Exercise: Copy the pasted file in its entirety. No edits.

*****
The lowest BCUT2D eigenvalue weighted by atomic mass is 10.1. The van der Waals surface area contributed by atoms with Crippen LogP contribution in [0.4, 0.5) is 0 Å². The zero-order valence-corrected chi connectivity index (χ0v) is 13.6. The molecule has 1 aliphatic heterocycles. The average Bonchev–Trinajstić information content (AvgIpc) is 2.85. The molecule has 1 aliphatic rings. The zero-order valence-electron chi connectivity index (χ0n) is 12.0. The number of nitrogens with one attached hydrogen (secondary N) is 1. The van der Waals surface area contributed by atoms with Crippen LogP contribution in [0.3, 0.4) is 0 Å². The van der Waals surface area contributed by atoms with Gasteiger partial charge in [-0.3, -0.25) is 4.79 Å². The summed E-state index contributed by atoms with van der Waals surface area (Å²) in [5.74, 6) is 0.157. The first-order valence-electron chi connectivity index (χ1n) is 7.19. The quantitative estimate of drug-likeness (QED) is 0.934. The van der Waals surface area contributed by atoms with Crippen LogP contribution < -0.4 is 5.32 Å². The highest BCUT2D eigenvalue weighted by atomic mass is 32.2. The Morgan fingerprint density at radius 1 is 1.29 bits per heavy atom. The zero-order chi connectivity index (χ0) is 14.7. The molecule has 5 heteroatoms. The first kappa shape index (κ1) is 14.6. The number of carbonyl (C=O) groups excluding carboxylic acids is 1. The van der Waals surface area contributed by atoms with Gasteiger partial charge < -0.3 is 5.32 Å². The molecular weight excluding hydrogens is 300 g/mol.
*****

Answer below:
The lowest BCUT2D eigenvalue weighted by atomic mass is 10.1. The van der Waals surface area contributed by atoms with Crippen LogP contribution in [0.4, 0.5) is 0 Å². The zero-order valence-corrected chi connectivity index (χ0v) is 13.6. The molecule has 1 aliphatic heterocycles. The average Bonchev–Trinajstić information content (AvgIpc) is 2.85. The molecule has 1 aliphatic rings. The zero-order valence-electron chi connectivity index (χ0n) is 12.0. The number of nitrogens with one attached hydrogen (secondary N) is 1. The van der Waals surface area contributed by atoms with Crippen LogP contribution in [0.3, 0.4) is 0 Å². The van der Waals surface area contributed by atoms with Gasteiger partial charge in [-0.3, -0.25) is 4.79 Å². The summed E-state index contributed by atoms with van der Waals surface area (Å²) in [5.74, 6) is 0.157. The first-order valence-electron chi connectivity index (χ1n) is 7.19. The quantitative estimate of drug-likeness (QED) is 0.934. The van der Waals surface area contributed by atoms with Crippen LogP contribution < -0.4 is 5.32 Å². The highest BCUT2D eigenvalue weighted by atomic mass is 32.2. The Morgan fingerprint density at radius 1 is 1.29 bits per heavy atom. The zero-order chi connectivity index (χ0) is 14.7. The molecule has 5 heteroatoms. The first kappa shape index (κ1) is 14.6. The number of carbonyl (C=O) groups excluding carboxylic acids is 1. The van der Waals surface area contributed by atoms with Gasteiger partial charge < -0.3 is 5.32 Å². The molecular weight excluding hydrogens is 300 g/mol.